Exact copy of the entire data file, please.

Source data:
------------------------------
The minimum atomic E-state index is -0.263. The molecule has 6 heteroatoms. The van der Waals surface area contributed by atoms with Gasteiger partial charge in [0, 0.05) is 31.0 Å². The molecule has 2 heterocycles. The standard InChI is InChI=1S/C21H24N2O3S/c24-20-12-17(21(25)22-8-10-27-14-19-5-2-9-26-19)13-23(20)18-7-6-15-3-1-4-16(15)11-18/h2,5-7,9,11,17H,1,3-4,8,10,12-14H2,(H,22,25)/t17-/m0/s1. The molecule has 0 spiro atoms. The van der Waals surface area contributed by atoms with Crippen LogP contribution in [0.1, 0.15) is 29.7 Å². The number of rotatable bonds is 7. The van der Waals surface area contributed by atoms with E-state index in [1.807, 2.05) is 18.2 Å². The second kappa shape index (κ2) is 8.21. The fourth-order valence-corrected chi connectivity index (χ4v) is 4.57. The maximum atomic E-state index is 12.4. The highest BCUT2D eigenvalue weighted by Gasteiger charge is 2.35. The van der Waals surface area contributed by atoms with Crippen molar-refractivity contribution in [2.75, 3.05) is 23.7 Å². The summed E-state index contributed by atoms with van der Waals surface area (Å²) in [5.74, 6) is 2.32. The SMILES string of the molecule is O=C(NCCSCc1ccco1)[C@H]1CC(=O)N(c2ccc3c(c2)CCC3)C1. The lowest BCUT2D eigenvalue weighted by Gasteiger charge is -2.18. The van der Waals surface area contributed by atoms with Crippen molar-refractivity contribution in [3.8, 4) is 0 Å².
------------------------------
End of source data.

The minimum atomic E-state index is -0.263. The molecule has 6 heteroatoms. The van der Waals surface area contributed by atoms with Gasteiger partial charge in [0, 0.05) is 31.0 Å². The molecule has 2 heterocycles. The standard InChI is InChI=1S/C21H24N2O3S/c24-20-12-17(21(25)22-8-10-27-14-19-5-2-9-26-19)13-23(20)18-7-6-15-3-1-4-16(15)11-18/h2,5-7,9,11,17H,1,3-4,8,10,12-14H2,(H,22,25)/t17-/m0/s1. The molecule has 0 spiro atoms. The van der Waals surface area contributed by atoms with Crippen LogP contribution in [0.1, 0.15) is 29.7 Å². The number of rotatable bonds is 7. The van der Waals surface area contributed by atoms with E-state index in [1.807, 2.05) is 18.2 Å². The second kappa shape index (κ2) is 8.21. The fourth-order valence-corrected chi connectivity index (χ4v) is 4.57. The maximum atomic E-state index is 12.4. The highest BCUT2D eigenvalue weighted by Gasteiger charge is 2.35. The van der Waals surface area contributed by atoms with Crippen molar-refractivity contribution in [2.75, 3.05) is 23.7 Å². The summed E-state index contributed by atoms with van der Waals surface area (Å²) in [5.74, 6) is 2.32. The SMILES string of the molecule is O=C(NCCSCc1ccco1)[C@H]1CC(=O)N(c2ccc3c(c2)CCC3)C1. The lowest BCUT2D eigenvalue weighted by Gasteiger charge is -2.18. The van der Waals surface area contributed by atoms with Crippen molar-refractivity contribution in [3.8, 4) is 0 Å².